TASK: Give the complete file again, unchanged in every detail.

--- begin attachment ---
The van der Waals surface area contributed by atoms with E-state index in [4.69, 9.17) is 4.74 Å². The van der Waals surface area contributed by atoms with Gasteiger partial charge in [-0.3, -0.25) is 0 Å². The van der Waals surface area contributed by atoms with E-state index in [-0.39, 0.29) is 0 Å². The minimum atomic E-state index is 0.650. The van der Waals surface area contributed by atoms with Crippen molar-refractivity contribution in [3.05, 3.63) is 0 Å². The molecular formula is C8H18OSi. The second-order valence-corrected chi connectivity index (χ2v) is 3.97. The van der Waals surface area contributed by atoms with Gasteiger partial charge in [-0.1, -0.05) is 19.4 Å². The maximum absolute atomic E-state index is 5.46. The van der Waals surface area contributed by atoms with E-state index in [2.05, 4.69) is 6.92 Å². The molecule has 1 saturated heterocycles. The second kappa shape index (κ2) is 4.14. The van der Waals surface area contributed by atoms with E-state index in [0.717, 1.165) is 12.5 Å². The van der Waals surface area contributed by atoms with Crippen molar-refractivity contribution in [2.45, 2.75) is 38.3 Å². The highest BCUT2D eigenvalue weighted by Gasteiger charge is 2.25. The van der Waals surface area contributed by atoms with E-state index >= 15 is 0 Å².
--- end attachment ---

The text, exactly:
The van der Waals surface area contributed by atoms with E-state index in [4.69, 9.17) is 4.74 Å². The van der Waals surface area contributed by atoms with Gasteiger partial charge in [-0.3, -0.25) is 0 Å². The van der Waals surface area contributed by atoms with E-state index in [-0.39, 0.29) is 0 Å². The minimum atomic E-state index is 0.650. The van der Waals surface area contributed by atoms with Crippen molar-refractivity contribution in [3.05, 3.63) is 0 Å². The molecular formula is C8H18OSi. The second-order valence-corrected chi connectivity index (χ2v) is 3.97. The van der Waals surface area contributed by atoms with Gasteiger partial charge in [-0.1, -0.05) is 19.4 Å². The maximum absolute atomic E-state index is 5.46. The van der Waals surface area contributed by atoms with E-state index in [2.05, 4.69) is 6.92 Å². The molecule has 1 saturated heterocycles. The second kappa shape index (κ2) is 4.14. The van der Waals surface area contributed by atoms with E-state index in [0.717, 1.165) is 12.5 Å². The van der Waals surface area contributed by atoms with Crippen molar-refractivity contribution in [2.45, 2.75) is 38.3 Å². The highest BCUT2D eigenvalue weighted by Gasteiger charge is 2.25. The van der Waals surface area contributed by atoms with E-state index >= 15 is 0 Å².